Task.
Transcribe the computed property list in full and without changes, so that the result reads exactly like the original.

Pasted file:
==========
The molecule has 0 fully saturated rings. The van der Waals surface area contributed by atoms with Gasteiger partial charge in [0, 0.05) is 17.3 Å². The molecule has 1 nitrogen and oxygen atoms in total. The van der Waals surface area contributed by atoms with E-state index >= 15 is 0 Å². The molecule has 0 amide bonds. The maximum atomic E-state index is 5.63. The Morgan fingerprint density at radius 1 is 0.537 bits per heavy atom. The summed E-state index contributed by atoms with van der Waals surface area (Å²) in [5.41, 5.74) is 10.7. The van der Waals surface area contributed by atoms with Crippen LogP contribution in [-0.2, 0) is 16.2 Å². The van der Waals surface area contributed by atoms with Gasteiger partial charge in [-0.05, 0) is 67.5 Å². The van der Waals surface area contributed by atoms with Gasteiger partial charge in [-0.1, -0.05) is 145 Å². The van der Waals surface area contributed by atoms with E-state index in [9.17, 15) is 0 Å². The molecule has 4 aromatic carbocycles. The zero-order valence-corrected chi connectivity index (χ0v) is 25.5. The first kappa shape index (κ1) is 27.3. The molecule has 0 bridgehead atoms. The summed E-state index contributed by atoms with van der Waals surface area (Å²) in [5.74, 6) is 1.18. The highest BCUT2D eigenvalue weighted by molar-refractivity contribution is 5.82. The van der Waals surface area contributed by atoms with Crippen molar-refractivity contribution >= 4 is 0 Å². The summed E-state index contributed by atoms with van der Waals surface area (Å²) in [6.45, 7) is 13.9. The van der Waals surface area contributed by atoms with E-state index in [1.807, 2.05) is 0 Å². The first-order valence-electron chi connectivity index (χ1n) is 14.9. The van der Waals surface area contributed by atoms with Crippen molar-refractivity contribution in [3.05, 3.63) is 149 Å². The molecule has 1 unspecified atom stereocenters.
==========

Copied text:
The molecule has 0 fully saturated rings. The van der Waals surface area contributed by atoms with Gasteiger partial charge in [0, 0.05) is 17.3 Å². The molecule has 1 nitrogen and oxygen atoms in total. The van der Waals surface area contributed by atoms with E-state index >= 15 is 0 Å². The molecule has 0 amide bonds. The maximum atomic E-state index is 5.63. The Morgan fingerprint density at radius 1 is 0.537 bits per heavy atom. The summed E-state index contributed by atoms with van der Waals surface area (Å²) in [5.41, 5.74) is 10.7. The van der Waals surface area contributed by atoms with Crippen LogP contribution in [-0.2, 0) is 16.2 Å². The van der Waals surface area contributed by atoms with Gasteiger partial charge in [-0.05, 0) is 67.5 Å². The van der Waals surface area contributed by atoms with Gasteiger partial charge in [-0.1, -0.05) is 145 Å². The van der Waals surface area contributed by atoms with E-state index in [9.17, 15) is 0 Å². The molecule has 4 aromatic carbocycles. The zero-order valence-corrected chi connectivity index (χ0v) is 25.5. The first kappa shape index (κ1) is 27.3. The molecule has 0 bridgehead atoms. The summed E-state index contributed by atoms with van der Waals surface area (Å²) in [5.74, 6) is 1.18. The highest BCUT2D eigenvalue weighted by molar-refractivity contribution is 5.82. The van der Waals surface area contributed by atoms with Crippen molar-refractivity contribution >= 4 is 0 Å². The summed E-state index contributed by atoms with van der Waals surface area (Å²) in [6.45, 7) is 13.9. The van der Waals surface area contributed by atoms with E-state index in [1.807, 2.05) is 0 Å². The first-order valence-electron chi connectivity index (χ1n) is 14.9. The van der Waals surface area contributed by atoms with Crippen molar-refractivity contribution in [3.05, 3.63) is 149 Å². The molecule has 1 unspecified atom stereocenters.